Pour dressing over shrimp in small bowl and stir until shrimp are evenly coated. Refrigerate 20 min. to marinate.  Cook pasta as directed on package, omitting salt. Meanwhile, heat large skillet on medium heat. Add shrimp and cook 3 min. or until shrimp turn pink, stirring frequently. Remove shrimp from skillet and cover to keep warm.  Add tomatoes, cream cheese and 1 Tbsp. basil to skillet.  Cook and stir 3 min. or until cream cheese is completely melted and sauce is well blended. You can always add more cream cheese if you want more sauce and heavy cream if it needs to be thinned with the additional cream cheese.  Add shrimp and cook 2 minutes or just until heated through, stirring frequently.  Drain pasta; place on platter. Top with shrimp mixture, remaining basil and shredded cheese.

Recipe from kraftrecipes.com.



Lemon Parmesan Cod with Garlic Butter

Prepare rice or mashed potatoes and grilled squash as sides to make this dinner something your better half will love.

6 Tbsp freshly grated Parmesan cheese, more or less to taste

½ lemon (zest, plus juice)

1 Tbsp fresh parsley, cut small or chopped

¼ tsp garlic powder

½ tsp paprika

1 ½ Tbsps butter, melted

1 pound fresh cod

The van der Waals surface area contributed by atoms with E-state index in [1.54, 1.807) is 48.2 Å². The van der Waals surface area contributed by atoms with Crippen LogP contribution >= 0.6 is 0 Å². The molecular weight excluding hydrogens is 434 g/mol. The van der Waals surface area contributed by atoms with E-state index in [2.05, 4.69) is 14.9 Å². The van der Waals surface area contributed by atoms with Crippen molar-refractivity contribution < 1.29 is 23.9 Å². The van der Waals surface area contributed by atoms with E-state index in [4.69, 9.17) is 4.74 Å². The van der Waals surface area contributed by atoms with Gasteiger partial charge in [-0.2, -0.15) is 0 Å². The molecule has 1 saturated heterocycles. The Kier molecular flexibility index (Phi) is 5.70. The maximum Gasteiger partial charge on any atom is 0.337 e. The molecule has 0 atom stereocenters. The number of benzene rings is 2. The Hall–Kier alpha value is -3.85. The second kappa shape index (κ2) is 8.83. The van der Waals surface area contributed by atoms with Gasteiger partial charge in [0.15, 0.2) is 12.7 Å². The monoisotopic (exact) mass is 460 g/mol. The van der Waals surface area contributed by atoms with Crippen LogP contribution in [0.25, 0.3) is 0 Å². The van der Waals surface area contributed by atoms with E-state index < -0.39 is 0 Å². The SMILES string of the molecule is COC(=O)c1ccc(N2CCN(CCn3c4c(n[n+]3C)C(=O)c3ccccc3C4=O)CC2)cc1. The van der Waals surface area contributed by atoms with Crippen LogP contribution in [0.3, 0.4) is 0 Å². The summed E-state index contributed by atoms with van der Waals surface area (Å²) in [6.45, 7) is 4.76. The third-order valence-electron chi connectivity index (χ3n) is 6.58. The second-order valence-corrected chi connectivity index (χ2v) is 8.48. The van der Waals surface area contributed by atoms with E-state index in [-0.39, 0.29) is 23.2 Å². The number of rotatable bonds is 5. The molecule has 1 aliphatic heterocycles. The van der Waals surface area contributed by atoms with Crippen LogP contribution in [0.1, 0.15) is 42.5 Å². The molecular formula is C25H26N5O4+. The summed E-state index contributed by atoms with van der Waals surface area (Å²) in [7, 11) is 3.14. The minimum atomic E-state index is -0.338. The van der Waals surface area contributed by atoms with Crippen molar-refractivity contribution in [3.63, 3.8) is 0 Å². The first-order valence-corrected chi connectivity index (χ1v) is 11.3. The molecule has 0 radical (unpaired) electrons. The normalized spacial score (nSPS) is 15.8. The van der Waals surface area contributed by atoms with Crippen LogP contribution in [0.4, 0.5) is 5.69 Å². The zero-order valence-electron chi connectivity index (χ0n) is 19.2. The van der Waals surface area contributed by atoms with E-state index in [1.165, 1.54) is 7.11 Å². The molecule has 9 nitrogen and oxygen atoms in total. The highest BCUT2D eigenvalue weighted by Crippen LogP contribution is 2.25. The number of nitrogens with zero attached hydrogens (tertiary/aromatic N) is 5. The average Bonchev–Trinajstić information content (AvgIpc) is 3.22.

Preheat the oven to 400°F. Line a baking sheet with parchment paper. Place the grated Parmesan in a shallow dish and add the garlic powder and paprika.  Wash the lemon and pat it dry. Cut it in half and make zest from one of the halves by using a zester or grater to shave off the yellow part of the skin, adding it to the cheese mixture.  Rinse the parsley and pat it dry. Cut it with scissors or chop it before adding it to the cheese mixture. Toss the cheese mixture with a fork to blend it.  Rinse the fish in cold water and rub your thumbs along the surface to see if there are any bones to remove. Pat the fish dry with paper towels.  Melt the butter in a small pan on the stove. Set up an assembly line from left to right with the fish, the butter, the cheese mixture, and the sheet pan.  Use a fork to dip each piece of fish in the butter on both sides, then in the cheese mixture, coating both sides and patting the topping onto the cod with the fork. Place the coated fish onto the sheet pan and bake for 15 minutes. The cod is done when it can be easily flaked with a fork. Squeeze lemon juice over the fish if desired